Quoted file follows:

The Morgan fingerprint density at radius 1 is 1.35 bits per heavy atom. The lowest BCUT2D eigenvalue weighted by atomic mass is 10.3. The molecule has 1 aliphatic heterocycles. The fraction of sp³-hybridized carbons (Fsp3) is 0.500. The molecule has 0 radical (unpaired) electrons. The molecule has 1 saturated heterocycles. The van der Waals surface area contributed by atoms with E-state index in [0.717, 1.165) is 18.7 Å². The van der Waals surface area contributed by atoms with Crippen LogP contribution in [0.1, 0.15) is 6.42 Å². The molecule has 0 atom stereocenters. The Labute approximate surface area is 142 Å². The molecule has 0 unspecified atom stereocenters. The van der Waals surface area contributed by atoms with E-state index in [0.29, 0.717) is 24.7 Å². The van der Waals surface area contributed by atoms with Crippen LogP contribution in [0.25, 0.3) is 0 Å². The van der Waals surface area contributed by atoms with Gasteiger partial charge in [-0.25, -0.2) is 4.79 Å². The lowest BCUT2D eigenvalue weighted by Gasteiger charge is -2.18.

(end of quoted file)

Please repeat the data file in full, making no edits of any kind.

The Morgan fingerprint density at radius 1 is 1.35 bits per heavy atom. The lowest BCUT2D eigenvalue weighted by atomic mass is 10.3. The molecule has 1 aliphatic heterocycles. The fraction of sp³-hybridized carbons (Fsp3) is 0.500. The molecule has 0 radical (unpaired) electrons. The molecule has 1 saturated heterocycles. The van der Waals surface area contributed by atoms with E-state index in [0.717, 1.165) is 18.7 Å². The van der Waals surface area contributed by atoms with Crippen LogP contribution in [0.1, 0.15) is 6.42 Å². The molecule has 0 atom stereocenters. The Labute approximate surface area is 142 Å². The molecule has 0 unspecified atom stereocenters. The van der Waals surface area contributed by atoms with E-state index in [0.29, 0.717) is 24.7 Å². The van der Waals surface area contributed by atoms with Crippen LogP contribution in [0.25, 0.3) is 0 Å². The van der Waals surface area contributed by atoms with Gasteiger partial charge in [-0.25, -0.2) is 4.79 Å². The lowest BCUT2D eigenvalue weighted by Gasteiger charge is -2.18.